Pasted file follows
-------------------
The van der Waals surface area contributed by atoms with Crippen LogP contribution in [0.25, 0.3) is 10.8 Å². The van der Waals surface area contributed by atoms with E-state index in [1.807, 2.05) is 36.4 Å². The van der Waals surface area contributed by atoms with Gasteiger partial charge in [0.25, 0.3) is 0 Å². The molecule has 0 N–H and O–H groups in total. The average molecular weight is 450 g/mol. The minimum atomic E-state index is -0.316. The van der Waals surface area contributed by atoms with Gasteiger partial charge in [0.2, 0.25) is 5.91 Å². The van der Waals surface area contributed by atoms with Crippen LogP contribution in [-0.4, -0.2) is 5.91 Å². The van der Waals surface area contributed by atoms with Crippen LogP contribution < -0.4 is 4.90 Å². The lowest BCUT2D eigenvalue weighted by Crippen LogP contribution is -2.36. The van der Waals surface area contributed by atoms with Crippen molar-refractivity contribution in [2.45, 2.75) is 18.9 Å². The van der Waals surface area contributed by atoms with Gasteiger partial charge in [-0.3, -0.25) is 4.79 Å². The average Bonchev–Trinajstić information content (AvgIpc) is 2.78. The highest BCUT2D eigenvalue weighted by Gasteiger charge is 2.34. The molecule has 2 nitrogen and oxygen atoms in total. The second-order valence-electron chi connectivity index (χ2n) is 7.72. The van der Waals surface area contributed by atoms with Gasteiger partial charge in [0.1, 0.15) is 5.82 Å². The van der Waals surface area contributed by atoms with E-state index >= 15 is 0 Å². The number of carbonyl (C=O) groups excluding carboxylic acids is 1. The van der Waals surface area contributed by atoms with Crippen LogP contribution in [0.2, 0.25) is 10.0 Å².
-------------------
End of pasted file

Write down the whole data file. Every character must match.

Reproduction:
The van der Waals surface area contributed by atoms with Crippen LogP contribution in [0.25, 0.3) is 10.8 Å². The van der Waals surface area contributed by atoms with E-state index in [1.807, 2.05) is 36.4 Å². The van der Waals surface area contributed by atoms with Gasteiger partial charge in [0.25, 0.3) is 0 Å². The molecule has 0 N–H and O–H groups in total. The average molecular weight is 450 g/mol. The minimum atomic E-state index is -0.316. The van der Waals surface area contributed by atoms with Gasteiger partial charge in [0.2, 0.25) is 5.91 Å². The van der Waals surface area contributed by atoms with Crippen LogP contribution in [-0.4, -0.2) is 5.91 Å². The van der Waals surface area contributed by atoms with Crippen LogP contribution < -0.4 is 4.90 Å². The lowest BCUT2D eigenvalue weighted by Crippen LogP contribution is -2.36. The van der Waals surface area contributed by atoms with Crippen molar-refractivity contribution in [2.45, 2.75) is 18.9 Å². The van der Waals surface area contributed by atoms with Gasteiger partial charge in [-0.3, -0.25) is 4.79 Å². The average Bonchev–Trinajstić information content (AvgIpc) is 2.78. The highest BCUT2D eigenvalue weighted by Gasteiger charge is 2.34. The molecule has 2 nitrogen and oxygen atoms in total. The second-order valence-electron chi connectivity index (χ2n) is 7.72. The van der Waals surface area contributed by atoms with Gasteiger partial charge in [0.1, 0.15) is 5.82 Å². The van der Waals surface area contributed by atoms with E-state index >= 15 is 0 Å². The number of carbonyl (C=O) groups excluding carboxylic acids is 1. The van der Waals surface area contributed by atoms with Crippen LogP contribution in [0.2, 0.25) is 10.0 Å².